But he doesn’t. The trainers come out; Jason is loaded onto a stretcher. He arrives at the hospital and is brought directly to an operating room. As we watch the surgeons cut off his helmet with a saw, we realize that back at the field, the game must go on.
So Matt Saracen steps in, taking his first snap in the history of his Panther career. The pressure that’s been building leading up to this game now rests squarely on the shoulders of someone who has no business carrying it. First down, he botches the play. Second down, he throws the football directly into someone’s helmet. Third down, shovel pass to Smash, first down! Panthers still alive! There are 57 seconds left to play. Pitch to Smash … Touchdown Williams! Onside kick … recovered by … Riggins! Saracen has one final chance to make a play for the win. He fakes a handoff to Smash then throws a bomb toward the end zone. It’s caught! He’s in. Panthers WIN!! Panthers WIN!!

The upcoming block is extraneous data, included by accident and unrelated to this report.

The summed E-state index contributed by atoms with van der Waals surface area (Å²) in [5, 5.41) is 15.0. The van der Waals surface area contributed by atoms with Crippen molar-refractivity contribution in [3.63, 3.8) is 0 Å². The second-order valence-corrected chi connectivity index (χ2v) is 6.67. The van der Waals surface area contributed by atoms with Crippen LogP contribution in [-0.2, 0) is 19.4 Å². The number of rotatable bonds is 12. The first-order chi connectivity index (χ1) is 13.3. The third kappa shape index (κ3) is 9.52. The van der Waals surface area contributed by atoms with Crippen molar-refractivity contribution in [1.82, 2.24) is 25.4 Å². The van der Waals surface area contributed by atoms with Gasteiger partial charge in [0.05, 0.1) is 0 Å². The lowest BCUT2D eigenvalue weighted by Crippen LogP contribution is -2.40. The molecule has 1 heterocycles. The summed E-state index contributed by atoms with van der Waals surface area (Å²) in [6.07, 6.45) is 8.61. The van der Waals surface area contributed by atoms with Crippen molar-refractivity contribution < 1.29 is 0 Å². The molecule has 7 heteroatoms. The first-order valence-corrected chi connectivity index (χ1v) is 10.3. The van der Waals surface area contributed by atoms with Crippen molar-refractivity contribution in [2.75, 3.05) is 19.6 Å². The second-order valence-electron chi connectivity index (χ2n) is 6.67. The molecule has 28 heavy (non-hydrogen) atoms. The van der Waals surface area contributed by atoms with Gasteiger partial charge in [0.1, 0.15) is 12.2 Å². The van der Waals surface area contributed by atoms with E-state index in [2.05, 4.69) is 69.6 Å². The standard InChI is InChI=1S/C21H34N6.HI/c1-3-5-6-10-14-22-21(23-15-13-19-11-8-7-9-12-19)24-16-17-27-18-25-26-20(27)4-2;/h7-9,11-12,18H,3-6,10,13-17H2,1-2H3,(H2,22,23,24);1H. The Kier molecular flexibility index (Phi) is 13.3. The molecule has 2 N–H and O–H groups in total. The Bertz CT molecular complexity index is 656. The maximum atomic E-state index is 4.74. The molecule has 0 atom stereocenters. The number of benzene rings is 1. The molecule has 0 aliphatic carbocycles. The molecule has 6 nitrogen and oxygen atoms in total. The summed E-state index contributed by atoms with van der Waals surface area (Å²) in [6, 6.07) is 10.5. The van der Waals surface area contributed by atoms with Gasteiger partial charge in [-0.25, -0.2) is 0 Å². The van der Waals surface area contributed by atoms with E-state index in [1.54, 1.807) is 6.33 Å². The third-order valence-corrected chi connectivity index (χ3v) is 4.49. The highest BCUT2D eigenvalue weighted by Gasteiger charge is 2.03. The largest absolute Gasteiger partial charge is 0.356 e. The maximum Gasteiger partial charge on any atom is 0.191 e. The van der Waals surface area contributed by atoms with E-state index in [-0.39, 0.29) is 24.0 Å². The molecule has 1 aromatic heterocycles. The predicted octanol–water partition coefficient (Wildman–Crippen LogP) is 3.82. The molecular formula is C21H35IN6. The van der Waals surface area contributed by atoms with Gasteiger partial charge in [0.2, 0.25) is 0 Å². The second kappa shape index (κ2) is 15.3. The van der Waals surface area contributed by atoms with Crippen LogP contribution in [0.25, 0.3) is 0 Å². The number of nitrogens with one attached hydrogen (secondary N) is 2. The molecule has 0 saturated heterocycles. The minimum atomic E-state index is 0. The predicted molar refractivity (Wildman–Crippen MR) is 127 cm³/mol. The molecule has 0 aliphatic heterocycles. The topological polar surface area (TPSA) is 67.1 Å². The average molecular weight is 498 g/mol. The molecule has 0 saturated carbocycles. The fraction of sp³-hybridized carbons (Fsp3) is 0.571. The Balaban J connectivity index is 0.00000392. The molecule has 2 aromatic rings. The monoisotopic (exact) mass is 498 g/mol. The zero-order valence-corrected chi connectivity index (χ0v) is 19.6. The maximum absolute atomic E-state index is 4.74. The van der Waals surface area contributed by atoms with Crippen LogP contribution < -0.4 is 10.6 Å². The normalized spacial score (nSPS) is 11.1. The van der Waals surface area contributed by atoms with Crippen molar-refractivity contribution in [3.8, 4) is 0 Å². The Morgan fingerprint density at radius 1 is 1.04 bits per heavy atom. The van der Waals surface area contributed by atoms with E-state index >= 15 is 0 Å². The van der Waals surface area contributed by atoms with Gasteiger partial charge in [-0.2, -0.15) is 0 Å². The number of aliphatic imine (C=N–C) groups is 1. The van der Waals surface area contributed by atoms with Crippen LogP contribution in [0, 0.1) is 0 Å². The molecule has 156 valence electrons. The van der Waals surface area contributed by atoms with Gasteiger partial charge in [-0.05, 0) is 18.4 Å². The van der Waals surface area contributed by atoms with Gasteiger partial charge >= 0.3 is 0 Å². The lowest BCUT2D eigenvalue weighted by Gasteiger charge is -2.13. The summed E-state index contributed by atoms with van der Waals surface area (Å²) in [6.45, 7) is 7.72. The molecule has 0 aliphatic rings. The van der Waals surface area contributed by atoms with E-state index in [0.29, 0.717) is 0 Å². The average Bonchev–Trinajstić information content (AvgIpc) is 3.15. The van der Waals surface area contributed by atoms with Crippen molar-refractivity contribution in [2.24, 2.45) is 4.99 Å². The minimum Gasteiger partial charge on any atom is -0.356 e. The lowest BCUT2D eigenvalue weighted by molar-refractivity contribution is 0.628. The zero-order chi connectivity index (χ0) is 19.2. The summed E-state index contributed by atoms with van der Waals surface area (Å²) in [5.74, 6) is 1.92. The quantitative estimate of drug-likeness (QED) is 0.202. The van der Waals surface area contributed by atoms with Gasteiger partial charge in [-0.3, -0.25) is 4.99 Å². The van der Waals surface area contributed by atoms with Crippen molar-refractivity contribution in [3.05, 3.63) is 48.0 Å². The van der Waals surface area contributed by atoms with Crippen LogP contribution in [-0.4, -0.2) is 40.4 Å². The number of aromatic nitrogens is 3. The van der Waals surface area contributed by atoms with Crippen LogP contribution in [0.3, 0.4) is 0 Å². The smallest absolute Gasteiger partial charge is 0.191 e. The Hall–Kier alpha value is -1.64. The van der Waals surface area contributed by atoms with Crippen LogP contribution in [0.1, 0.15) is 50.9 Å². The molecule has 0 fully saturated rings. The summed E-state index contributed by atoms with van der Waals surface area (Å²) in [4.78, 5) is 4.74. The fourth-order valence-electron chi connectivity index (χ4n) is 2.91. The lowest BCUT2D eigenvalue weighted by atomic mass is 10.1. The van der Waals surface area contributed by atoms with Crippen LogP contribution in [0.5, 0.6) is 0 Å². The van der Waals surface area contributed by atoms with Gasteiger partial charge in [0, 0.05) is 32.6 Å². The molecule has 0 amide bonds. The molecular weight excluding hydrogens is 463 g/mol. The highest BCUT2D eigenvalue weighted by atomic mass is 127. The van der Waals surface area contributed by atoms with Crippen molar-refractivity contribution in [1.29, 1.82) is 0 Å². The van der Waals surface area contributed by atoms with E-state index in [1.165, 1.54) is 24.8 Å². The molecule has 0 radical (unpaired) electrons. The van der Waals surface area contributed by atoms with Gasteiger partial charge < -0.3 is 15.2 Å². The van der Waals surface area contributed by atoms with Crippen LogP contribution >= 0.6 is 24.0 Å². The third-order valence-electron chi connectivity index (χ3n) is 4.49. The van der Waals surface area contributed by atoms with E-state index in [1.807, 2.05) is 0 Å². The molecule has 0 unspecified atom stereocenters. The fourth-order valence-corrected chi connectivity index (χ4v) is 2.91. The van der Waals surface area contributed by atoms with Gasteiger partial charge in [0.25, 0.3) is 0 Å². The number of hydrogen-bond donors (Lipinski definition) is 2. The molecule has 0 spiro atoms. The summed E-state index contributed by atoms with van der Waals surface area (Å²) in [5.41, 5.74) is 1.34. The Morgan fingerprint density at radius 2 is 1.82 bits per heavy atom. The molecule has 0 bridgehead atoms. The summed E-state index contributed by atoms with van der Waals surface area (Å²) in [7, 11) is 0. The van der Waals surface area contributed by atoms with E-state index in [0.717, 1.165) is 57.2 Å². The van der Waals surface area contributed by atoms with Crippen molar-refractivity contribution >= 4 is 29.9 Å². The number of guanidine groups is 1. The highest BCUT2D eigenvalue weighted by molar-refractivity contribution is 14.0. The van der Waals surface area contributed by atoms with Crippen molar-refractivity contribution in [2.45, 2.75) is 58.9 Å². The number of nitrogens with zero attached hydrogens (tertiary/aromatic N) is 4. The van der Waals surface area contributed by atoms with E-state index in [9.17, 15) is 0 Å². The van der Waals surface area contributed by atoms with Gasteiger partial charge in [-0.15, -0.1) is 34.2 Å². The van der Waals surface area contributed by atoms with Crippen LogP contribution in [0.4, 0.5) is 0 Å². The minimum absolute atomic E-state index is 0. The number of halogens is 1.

And this moment, this win, which everyone has been salivating over all week, barely has time to sink in before the town of Dillon is on its knees in prayer. Smash Williams, who thinks of nothing but himself, leads them all, asking the Lord to make Jason OK. The celebratory parties are traded in for a team trip to the hospital. Smash and Riggins shake hands, united in their shared horror. Lyla sobs in the hallway and finds comfort in Julie, a virtual stranger. In his hospital room, Jason is recovering from spinal surgery, with a traction device immobilizing his neck. The future that moments ago looked bright and definite has come crashing down into the bleakest darkness. No one in Dillon is untouched by this.
Where do they go from here? How does each of these characters respond in the aftermath of Jason’s accident? Let’s find out when we chat about episode 2 next week! And in case you’re not incredibly pumped up already, here’s the FNL theme song, composed by W.G. Snuffy Walden, which does not play in the pilot. But knowing how iconic this music is to the Friday Night Lights experience, I wanted to leave you with it. It never fails to give me goosebumps.
Tell me your thoughts! Leave a comment below—but no spoilers, please!